Last year, the UK music industry claimed a major victory in its fight against online piracy.
Following a two-year process initiated by the British Recorded Music Industry Ltd (BPI) and Phonographic Performance Ltd (PPL), the High Court ordered major ISPs to block access to several YouTube rippers.
The order aims to make these sites, including Flvto and 2Conv, harder to reach. Many workarounds exist but rightsholders have been particularly frustrated by search engines such as Google including the domains in their results.
Following the blocking order, the BPI asked Google to remove thousands of YouTube ripper links, but this is a game of whack-a-mole; targeted sites actively fight delistings by switching to new URLs.
Google Removes YouTube Rippers
A few days ago, BPI and PPL broke this impasse. The groups sent a copy of the UK High Court order to Google, requesting removal of the listed domains. While Google isn’t legally obliged to comply, it did so voluntarily, albeit only in the UK.
This is not the first time that the search engine has taken action based on a court order targeting a third party. Google has done the same in several other countries, including Australia, Denmark, France and the Netherlands.
The BPI previously requested similar removals in the UK. These included a wide variety of sites including The Pirate Bay, but the YouTube rippers were not mentioned until last week.
Deindexing from search results will make these YouTube rippers harder to find, but the game of whack-a-mole game is far from over as hundreds of other stream-rippers remain readily accessible.
Finally, its worth noting that while the music industry sees YouTube rippers as piracy tools, others see them as neutral services.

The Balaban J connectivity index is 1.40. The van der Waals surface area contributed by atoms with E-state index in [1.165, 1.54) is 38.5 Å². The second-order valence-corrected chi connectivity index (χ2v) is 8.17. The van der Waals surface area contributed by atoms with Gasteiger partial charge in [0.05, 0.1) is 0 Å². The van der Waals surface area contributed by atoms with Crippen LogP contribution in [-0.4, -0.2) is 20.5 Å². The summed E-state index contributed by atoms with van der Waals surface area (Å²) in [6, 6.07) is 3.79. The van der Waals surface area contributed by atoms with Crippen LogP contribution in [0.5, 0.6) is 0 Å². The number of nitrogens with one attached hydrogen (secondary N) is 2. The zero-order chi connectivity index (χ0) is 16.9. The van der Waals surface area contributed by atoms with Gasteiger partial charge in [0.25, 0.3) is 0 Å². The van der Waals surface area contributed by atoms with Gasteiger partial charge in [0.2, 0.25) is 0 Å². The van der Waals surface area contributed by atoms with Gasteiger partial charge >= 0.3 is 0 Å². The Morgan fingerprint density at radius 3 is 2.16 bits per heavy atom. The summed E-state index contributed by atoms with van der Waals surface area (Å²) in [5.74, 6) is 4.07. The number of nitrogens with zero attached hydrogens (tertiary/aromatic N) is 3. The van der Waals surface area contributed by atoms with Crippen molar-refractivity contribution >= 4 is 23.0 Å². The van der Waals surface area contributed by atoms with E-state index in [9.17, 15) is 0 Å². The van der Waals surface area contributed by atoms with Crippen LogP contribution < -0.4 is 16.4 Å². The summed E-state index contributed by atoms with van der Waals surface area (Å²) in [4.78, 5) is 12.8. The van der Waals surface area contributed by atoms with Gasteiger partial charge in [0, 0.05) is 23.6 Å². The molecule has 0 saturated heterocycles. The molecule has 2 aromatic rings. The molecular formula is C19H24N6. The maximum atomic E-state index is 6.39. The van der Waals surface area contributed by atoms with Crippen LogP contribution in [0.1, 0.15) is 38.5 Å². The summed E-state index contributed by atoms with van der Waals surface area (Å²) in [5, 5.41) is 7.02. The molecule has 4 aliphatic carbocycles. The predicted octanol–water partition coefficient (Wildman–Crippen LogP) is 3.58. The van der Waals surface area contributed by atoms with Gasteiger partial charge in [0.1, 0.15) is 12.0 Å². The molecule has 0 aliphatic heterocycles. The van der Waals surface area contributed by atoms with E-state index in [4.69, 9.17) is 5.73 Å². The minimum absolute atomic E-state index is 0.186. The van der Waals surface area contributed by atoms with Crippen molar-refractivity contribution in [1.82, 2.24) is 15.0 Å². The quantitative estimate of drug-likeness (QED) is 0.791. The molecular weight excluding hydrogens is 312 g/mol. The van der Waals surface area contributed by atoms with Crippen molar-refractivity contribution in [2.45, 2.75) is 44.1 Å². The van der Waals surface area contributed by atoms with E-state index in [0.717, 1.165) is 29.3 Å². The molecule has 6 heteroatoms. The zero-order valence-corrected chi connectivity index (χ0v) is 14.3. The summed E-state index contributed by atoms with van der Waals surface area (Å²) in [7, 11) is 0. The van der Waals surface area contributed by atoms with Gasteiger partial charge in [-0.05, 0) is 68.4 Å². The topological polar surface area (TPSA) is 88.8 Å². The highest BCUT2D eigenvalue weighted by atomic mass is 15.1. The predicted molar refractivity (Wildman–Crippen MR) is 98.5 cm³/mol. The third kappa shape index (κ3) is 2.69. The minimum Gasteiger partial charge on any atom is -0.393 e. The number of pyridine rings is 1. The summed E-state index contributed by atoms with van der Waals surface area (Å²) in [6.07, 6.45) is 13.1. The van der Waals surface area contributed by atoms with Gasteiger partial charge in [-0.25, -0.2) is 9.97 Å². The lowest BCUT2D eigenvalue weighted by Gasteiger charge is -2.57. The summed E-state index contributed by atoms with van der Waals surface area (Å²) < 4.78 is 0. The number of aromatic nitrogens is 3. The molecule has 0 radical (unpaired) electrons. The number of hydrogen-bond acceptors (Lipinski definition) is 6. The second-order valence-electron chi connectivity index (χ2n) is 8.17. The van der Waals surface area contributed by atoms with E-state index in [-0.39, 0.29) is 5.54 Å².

The Electonic Frontier Foundation (EFF), for example, wrote an amicus curiae brief in support of Flvto and 2Conv when they were sued for copyright infringement in the United States.
“Like a web browser, photocopy machine, or video recorder, the converters at issue in this case are neutral technologies, equally capable of lawful and infringing uses. And lawful uses abound, from saving a copy of a family member’s home video to downloading clips from a TV show as raw material for a critical commentary,” EFF wrote.
These comments didn’t help the YouTube rippers in question, as they eventually lost their legal battle against the RIAA earlier this year.
The New Normal
Google’s voluntary domain removals are noteworthy because the company openly warned against such measures in the past. In 2015, it told the U.S. Government that whole-site removals would chill free speech and be counterproductive.
“Whole site removal would simply drive piracy to new domains, legitimate sites, and social networks,” the company said at the time.
The search engine’s position has clearly shifted since its earlier criticism, at least when there’s a third-party court order involved. In a recent presentation to Japanese rightsholders, Google confirmed that it will ‘generally’ remove domains based on third-party injunctions.